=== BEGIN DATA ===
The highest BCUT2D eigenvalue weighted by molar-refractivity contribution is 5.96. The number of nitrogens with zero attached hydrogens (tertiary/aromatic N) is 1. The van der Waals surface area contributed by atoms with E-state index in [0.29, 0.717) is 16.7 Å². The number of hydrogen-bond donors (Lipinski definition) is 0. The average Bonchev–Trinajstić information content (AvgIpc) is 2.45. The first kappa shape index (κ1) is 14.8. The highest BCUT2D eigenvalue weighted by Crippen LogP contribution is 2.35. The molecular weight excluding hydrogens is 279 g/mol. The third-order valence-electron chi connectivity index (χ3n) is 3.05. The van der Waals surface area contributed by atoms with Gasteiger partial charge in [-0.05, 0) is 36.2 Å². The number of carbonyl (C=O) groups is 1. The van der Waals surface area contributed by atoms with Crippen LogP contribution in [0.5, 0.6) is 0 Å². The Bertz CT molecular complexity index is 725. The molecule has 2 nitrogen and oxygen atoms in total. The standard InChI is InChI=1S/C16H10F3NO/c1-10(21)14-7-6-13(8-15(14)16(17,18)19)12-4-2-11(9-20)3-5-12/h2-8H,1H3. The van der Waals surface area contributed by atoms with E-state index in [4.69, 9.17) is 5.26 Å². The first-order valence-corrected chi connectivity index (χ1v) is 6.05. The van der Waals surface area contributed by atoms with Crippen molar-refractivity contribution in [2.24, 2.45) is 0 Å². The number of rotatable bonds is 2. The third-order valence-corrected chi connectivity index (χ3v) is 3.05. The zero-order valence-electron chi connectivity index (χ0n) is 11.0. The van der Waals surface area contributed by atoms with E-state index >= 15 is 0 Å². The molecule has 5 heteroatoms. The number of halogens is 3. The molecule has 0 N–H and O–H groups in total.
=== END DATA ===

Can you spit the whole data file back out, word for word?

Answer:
The highest BCUT2D eigenvalue weighted by molar-refractivity contribution is 5.96. The number of nitrogens with zero attached hydrogens (tertiary/aromatic N) is 1. The van der Waals surface area contributed by atoms with E-state index in [0.29, 0.717) is 16.7 Å². The number of hydrogen-bond donors (Lipinski definition) is 0. The average Bonchev–Trinajstić information content (AvgIpc) is 2.45. The first kappa shape index (κ1) is 14.8. The highest BCUT2D eigenvalue weighted by Crippen LogP contribution is 2.35. The molecular weight excluding hydrogens is 279 g/mol. The third-order valence-electron chi connectivity index (χ3n) is 3.05. The van der Waals surface area contributed by atoms with Gasteiger partial charge in [-0.05, 0) is 36.2 Å². The number of carbonyl (C=O) groups is 1. The van der Waals surface area contributed by atoms with Crippen LogP contribution in [0.5, 0.6) is 0 Å². The Bertz CT molecular complexity index is 725. The molecule has 2 nitrogen and oxygen atoms in total. The standard InChI is InChI=1S/C16H10F3NO/c1-10(21)14-7-6-13(8-15(14)16(17,18)19)12-4-2-11(9-20)3-5-12/h2-8H,1H3. The van der Waals surface area contributed by atoms with E-state index in [4.69, 9.17) is 5.26 Å². The first-order valence-corrected chi connectivity index (χ1v) is 6.05. The van der Waals surface area contributed by atoms with Crippen molar-refractivity contribution in [2.24, 2.45) is 0 Å². The number of rotatable bonds is 2. The third-order valence-corrected chi connectivity index (χ3v) is 3.05. The zero-order valence-electron chi connectivity index (χ0n) is 11.0. The van der Waals surface area contributed by atoms with E-state index >= 15 is 0 Å². The molecule has 5 heteroatoms. The number of halogens is 3. The molecule has 0 N–H and O–H groups in total.